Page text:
Despite what Mariante said was an exhausting conversation about Fish and Game's takeover, the harbor board made its own decisions about the boat.

"It was a criminal offense and naturally that leads to conflict," he said about the harbor's action.

Harbor CEO Taylor could not be reached for comment as he is out of town. Harbor Commissioner Bev Noll did not want to speak on the record and Commission President Garry Young did not return phone messages requesting comment.

As of yesterday, however, Mariante and harbor maintenance supervisor Alan Tromble agreed all the agencies and the boat owners are now "on the same page."

It was underscored by Mariante that Keevil and Nickel are still being held responsible for getting their papers and boat into compliance.

"They've been working very diligently to get in compliance. I made it very clear to them that if they don't work on it diligently, I'll file a criminal case with the district attorney. And they are. They have spent tens-of-thousands of dollars already trying to fix it," he said.

Mariante was careful to point out no oil has leaked from the boat since its engines were shut down in late August.

"It's got a completely closed system. The only way oil can leak out is if they start the engine and turn the valves in a certain way in the bilge," he said.

Lots of oil had leaked into the bilge because of the engine problems, but 3,800 gallons were sucked out Thursday by a Portland company and hauled off.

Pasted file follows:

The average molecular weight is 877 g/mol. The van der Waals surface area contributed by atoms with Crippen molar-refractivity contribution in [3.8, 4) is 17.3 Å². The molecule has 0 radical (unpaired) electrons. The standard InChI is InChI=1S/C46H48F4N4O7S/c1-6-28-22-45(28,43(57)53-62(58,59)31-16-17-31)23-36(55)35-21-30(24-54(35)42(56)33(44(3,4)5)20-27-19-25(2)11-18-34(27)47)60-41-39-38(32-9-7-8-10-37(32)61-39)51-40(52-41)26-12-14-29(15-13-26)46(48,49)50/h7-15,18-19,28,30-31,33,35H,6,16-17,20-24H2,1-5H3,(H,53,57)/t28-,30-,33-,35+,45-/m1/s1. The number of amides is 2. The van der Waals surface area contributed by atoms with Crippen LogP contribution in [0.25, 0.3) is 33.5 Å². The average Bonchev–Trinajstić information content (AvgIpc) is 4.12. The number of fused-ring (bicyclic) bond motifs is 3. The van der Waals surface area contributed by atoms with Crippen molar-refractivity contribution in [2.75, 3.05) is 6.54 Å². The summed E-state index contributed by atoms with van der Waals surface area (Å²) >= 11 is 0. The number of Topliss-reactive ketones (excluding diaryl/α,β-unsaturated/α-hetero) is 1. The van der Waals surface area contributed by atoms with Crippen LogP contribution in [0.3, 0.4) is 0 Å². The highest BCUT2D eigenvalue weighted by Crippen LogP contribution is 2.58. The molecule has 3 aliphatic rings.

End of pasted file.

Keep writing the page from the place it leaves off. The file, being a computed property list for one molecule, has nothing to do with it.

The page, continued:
Ironically, Mariante said, it was complaints from other harbor users that El Conquistador was leaking oil into the boat basin that brought the warden here to inspect and check the boat's compliance.

He said people were complaining that crab and fish were dying because of the heavy oil content in the basin's water and that the oil was coming from Nickel's vessel.

"But they have a closed system. So the discharge in the harbor is from other boats in the harbor – not this one," said Mariante.

Especially frustrating for the warden was that the harbor acted to keep excess oil out of the harbor a couple of years ago, then reversed its decision.

He said the harbor passed an ordinance saying automatic bilge pumps were not allowed. Mariante said he and his colleagues were so pleased by the move that they offered to visit regularly and enforce the new rule for the harbor.

The harbor refused the help and decided to take the law off the books.

"I'm just really amazed, because here we are going forward and saying we'll enforce this rule for you and instead of saying ‘yeah, great, go ahead,' they just removed the ordinance," he said.

Working out the misunderstandings yesterday resulted in extra time for El Conquistador owners to stay at the work dock and hire a skipper.

The boat is scheduled to move at high tide 1 p.m. Tuesday to Citizen's Dock, which was deemed safer for holding the heavy ship than its current location at the inner boat basin work dock.

The harbor commission has been pushing to kick the boat out of the harbor, fearing it could cause damage to the dock and nearby boats.

Insurance and the ability for the boat owners to pay moorage fees were also in question.